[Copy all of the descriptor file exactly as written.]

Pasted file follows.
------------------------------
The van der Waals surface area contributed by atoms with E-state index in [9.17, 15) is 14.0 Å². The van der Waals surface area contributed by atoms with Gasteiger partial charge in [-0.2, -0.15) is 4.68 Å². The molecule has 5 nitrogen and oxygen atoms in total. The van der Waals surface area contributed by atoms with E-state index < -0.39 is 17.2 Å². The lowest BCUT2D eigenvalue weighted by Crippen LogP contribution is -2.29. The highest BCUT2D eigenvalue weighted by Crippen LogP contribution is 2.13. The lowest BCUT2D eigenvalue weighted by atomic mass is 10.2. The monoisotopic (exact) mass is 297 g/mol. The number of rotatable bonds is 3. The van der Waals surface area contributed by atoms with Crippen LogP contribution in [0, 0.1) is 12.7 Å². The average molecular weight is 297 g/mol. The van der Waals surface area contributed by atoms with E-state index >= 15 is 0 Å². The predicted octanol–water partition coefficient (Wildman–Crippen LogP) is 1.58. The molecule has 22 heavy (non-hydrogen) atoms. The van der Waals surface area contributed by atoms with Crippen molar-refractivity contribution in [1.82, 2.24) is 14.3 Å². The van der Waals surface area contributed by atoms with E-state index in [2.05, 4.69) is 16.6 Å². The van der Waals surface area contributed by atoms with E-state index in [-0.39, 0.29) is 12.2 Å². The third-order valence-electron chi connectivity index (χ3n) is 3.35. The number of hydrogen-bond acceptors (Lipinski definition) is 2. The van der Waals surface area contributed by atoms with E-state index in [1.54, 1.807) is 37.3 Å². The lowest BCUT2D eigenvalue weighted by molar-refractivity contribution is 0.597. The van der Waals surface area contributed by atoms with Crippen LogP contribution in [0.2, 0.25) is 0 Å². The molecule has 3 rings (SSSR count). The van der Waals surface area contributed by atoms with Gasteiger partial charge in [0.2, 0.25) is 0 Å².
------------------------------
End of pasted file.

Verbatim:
The van der Waals surface area contributed by atoms with E-state index in [9.17, 15) is 14.0 Å². The van der Waals surface area contributed by atoms with Gasteiger partial charge in [-0.2, -0.15) is 4.68 Å². The molecule has 5 nitrogen and oxygen atoms in total. The van der Waals surface area contributed by atoms with E-state index < -0.39 is 17.2 Å². The lowest BCUT2D eigenvalue weighted by Crippen LogP contribution is -2.29. The highest BCUT2D eigenvalue weighted by Crippen LogP contribution is 2.13. The lowest BCUT2D eigenvalue weighted by atomic mass is 10.2. The monoisotopic (exact) mass is 297 g/mol. The number of rotatable bonds is 3. The van der Waals surface area contributed by atoms with Crippen LogP contribution in [0, 0.1) is 12.7 Å². The average molecular weight is 297 g/mol. The van der Waals surface area contributed by atoms with E-state index >= 15 is 0 Å². The predicted octanol–water partition coefficient (Wildman–Crippen LogP) is 1.58. The molecule has 22 heavy (non-hydrogen) atoms. The van der Waals surface area contributed by atoms with Crippen molar-refractivity contribution in [1.82, 2.24) is 14.3 Å². The van der Waals surface area contributed by atoms with E-state index in [2.05, 4.69) is 16.6 Å². The van der Waals surface area contributed by atoms with E-state index in [-0.39, 0.29) is 12.2 Å². The third-order valence-electron chi connectivity index (χ3n) is 3.35. The number of hydrogen-bond acceptors (Lipinski definition) is 2. The van der Waals surface area contributed by atoms with E-state index in [1.54, 1.807) is 37.3 Å². The lowest BCUT2D eigenvalue weighted by molar-refractivity contribution is 0.597. The van der Waals surface area contributed by atoms with Crippen LogP contribution in [0.2, 0.25) is 0 Å². The molecule has 3 rings (SSSR count). The van der Waals surface area contributed by atoms with Gasteiger partial charge in [0.2, 0.25) is 0 Å².